Early in her career at Edmond Printing, Rhonda recalls having to develop pictures using a darkroom. The preparation and printing of full-color photography was a significant process. Most of the work was physically demanding and required precision in every step. Back then, desktop publishing was the newest thing. The shop had purchased a “Quadratech” machine that had four different fonts and shot a laser.

Other than the three workers who walked out in 1978, Edmond Printing had a steady team of employees. Several worked until their last days of life. Charles was easygoing but still would require employees to devote time to their work. Young men could be difficult. Rhonda recalled a certain teenage boy who would often use the shop’s wall telephone to call one of his series of girlfriends. There was a long list of phone numbers of each of the girls’ numbers crossed through as he would move from one to the next in line. It was quite a list! Charles became weary of the time the adolescent was spending on the phone, and he would proceed with running a noisy folding machine while the young lad was doing his courting on company time. Needless to say, his flirty phone calls were abbreviated! 

She also remembers a teenage boy worker who had a forceful argument with Charles, and the kid left in a huff in his all-too-robust truck. He peeled out in the alley and sent gravel flying, shattering a large glass window. The young man returned hat in hand and apologized to Mr. Haley.

Charles was systematic at finding college students to work at Edmond Printing. He would annually darken the door of Central State’s Baptist Student Union (the BSU). His experiences proved that the students who were engaged at the BSU were usually good prospects for print shop workers.

The Wades arrive

Rhonda and Jeff Wade, owners of Edmond Printing (Photo: Brent Fuchs)

Jeff Wade started working at the shop while he and Rhonda were dating. Jeff worked weekends and between other jobs. Jeff’s family were business owners as well. Jeff recalled that the shop took two breaks every day at specific times. Everything stopped. The place emptied, and everyone headed over to the Around the Corner Restaurant, where the shop workers would congregate. This was somewhat frustrating for Jeff because he had just gotten his machine working right or was in the middle of a process, and then it was break time. He later construed that this was how Charles built the shop’s culture and developed life-long relationships with his team, shop vendors, and people in the community. 

At Around the Corner, Charles held court with many constituents. Jeff recalled that Charles would meet with his two main paper suppliers together. He helped them get to know each other and himself as well.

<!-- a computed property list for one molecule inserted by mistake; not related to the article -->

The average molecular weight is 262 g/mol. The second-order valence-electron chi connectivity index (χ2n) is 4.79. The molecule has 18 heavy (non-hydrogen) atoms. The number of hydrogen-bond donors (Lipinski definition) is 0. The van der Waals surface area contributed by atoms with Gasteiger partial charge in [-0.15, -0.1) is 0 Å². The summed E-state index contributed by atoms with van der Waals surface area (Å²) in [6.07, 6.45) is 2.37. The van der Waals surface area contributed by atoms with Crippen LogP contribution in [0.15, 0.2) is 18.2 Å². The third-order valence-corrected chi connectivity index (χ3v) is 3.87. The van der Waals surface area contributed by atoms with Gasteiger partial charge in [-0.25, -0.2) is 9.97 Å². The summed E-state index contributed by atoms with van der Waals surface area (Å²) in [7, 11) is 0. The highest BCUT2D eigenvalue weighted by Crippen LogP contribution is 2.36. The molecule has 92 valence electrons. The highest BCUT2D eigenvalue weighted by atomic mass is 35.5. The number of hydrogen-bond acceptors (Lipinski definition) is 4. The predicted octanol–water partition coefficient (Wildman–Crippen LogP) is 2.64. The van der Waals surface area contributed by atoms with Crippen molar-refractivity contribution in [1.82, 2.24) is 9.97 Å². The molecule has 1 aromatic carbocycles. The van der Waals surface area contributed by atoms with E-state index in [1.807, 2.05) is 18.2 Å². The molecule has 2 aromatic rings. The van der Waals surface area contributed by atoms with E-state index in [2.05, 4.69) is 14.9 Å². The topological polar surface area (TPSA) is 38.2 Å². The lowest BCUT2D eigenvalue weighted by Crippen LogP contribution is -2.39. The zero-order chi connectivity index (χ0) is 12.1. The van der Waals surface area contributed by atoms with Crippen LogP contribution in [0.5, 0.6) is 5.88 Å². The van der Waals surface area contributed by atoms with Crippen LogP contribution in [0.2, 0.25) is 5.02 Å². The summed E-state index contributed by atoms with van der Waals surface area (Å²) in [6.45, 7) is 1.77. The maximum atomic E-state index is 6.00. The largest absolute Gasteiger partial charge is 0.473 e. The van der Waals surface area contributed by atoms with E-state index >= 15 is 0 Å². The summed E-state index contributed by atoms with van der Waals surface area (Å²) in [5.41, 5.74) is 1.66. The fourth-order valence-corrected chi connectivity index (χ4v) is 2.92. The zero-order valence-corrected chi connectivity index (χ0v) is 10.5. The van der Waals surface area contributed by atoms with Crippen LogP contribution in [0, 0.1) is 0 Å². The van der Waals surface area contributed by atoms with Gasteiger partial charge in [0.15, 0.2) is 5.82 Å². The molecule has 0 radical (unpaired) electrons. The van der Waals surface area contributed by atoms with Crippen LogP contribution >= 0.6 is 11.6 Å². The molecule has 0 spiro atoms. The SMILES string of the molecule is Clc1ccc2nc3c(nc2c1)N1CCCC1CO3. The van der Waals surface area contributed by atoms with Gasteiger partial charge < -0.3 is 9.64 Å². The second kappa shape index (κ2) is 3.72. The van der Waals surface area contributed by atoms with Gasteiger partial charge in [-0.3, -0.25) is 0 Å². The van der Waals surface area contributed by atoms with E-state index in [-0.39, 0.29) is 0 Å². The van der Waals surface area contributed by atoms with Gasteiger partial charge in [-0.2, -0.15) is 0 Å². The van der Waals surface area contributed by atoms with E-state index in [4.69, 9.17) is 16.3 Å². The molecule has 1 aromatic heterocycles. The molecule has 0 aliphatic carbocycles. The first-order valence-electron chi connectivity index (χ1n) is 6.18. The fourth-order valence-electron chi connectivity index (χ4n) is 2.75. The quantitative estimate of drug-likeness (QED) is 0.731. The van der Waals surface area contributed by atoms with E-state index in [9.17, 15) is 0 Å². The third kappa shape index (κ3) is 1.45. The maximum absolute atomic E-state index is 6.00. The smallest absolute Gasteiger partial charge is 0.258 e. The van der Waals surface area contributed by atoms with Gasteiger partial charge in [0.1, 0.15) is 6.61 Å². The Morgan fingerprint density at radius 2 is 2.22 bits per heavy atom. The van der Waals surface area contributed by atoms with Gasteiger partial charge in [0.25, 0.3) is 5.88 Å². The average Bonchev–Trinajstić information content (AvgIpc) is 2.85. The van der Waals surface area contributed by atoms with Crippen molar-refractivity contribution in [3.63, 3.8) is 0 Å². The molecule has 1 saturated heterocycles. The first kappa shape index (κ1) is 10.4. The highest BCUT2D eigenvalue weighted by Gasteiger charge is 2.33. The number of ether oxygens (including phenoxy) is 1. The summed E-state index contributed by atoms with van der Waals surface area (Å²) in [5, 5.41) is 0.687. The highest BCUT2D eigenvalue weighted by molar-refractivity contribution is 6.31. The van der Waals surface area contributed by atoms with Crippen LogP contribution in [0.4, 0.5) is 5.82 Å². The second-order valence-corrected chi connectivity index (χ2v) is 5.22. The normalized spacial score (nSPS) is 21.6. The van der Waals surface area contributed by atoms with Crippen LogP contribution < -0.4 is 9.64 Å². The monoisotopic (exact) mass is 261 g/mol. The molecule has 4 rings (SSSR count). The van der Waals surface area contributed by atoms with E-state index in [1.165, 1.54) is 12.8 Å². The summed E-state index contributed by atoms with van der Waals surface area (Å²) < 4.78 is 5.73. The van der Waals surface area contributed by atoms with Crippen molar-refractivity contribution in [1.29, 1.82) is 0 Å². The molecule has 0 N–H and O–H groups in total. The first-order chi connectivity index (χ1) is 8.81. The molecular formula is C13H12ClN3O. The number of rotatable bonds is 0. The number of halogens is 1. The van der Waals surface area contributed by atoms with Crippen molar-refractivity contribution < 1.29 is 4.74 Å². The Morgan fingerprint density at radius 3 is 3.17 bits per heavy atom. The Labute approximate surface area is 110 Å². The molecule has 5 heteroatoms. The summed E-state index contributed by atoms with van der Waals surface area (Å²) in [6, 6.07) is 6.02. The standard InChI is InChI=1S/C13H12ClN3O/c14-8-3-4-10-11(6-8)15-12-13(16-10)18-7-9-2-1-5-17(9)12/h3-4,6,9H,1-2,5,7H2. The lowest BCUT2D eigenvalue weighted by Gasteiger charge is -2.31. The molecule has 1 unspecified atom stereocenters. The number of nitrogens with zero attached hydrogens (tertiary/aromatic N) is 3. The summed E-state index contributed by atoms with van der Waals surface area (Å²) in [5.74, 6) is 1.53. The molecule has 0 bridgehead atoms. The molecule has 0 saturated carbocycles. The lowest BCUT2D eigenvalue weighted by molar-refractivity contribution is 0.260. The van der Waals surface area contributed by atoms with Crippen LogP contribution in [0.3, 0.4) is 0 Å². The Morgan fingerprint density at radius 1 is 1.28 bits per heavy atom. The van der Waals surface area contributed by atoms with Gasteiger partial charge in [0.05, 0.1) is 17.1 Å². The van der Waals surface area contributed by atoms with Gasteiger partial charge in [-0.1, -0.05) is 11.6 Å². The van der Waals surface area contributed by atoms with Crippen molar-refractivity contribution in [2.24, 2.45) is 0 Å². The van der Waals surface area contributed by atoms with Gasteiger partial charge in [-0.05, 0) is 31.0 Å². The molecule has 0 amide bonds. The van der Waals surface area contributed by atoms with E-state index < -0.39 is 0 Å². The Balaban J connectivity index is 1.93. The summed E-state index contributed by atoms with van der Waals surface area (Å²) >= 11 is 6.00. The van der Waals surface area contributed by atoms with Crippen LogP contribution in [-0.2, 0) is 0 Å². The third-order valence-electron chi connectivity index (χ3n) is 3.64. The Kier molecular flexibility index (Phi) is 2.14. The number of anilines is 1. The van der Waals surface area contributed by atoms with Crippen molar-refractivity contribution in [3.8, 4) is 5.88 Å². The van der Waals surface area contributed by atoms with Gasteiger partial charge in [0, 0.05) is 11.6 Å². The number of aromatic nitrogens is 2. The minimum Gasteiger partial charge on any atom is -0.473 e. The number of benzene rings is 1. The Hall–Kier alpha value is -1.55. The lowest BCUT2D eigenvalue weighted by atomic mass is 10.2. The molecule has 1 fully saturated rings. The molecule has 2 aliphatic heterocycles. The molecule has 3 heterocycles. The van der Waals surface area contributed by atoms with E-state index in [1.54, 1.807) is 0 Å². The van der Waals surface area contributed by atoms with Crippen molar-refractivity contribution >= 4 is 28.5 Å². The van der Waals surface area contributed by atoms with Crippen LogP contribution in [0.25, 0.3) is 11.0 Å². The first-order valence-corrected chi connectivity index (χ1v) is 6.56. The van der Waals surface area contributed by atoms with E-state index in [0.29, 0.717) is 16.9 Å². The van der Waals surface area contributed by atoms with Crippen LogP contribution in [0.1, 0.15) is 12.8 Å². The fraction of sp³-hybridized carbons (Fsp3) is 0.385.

“Daddy’s business goal was to just make payroll,” Rhonda recalled. Mr. Haley banked at First National Bank of Edmond. Bill Palmer, the bank’s president, was an Edmond High School chum of Charles and would loan him money on just a handshake when times were lean.

Rhonda takes over

The roles were reversed when Rhonda took over the business in 1995, and Charles became her employee. Rhonda reviewed the pricing and found that the shop was not pricing to fully cover its overhead and profit. Charles gave the Edmond schools, Deer Creek schools, and the City of Edmond discounted prices for significant work because he sensed an obligation to reduce costs for the community. To turn a profit required Rhonda to adjust prices and educate her customers on the value of using Edmond Printing. This became a multi-year process.

Her husband, Jeff, came on full-time in the first five years of her ownership. Working and being with a spouse all day is difficult on marriages. She and Jeff both had ideas about how to best do something. “Most of the frustrations are about technology not working right or how to price a job and not really the two of us working together,” claimed Rhonda. “Years ago, we concluded that we are both on the same team and working for the same goal. When we both realized that fact, things started clicking better.”

Surprisingly, one day, another local print shop owner named John Taylor walked in with a stack of files full of negatives and laid them on the front counter. He soberly looked at Rhonda and explained that he’d been diagnosed with cancer, and he knew he was not going to be able to serve these clients, so he was turning them over to Edmond Printing. Rhonda looked through the stack and noted that the files represented some larger, profitable accounts. She inquired why he was not selling them. John said, “I’m paying Charles back for all the favors he did for me…he always helped.” Note that John is a cancer survivor to this day. Ultimately, the clients that Taylor provided have led to Edmond Printing’s largest and best steady customers.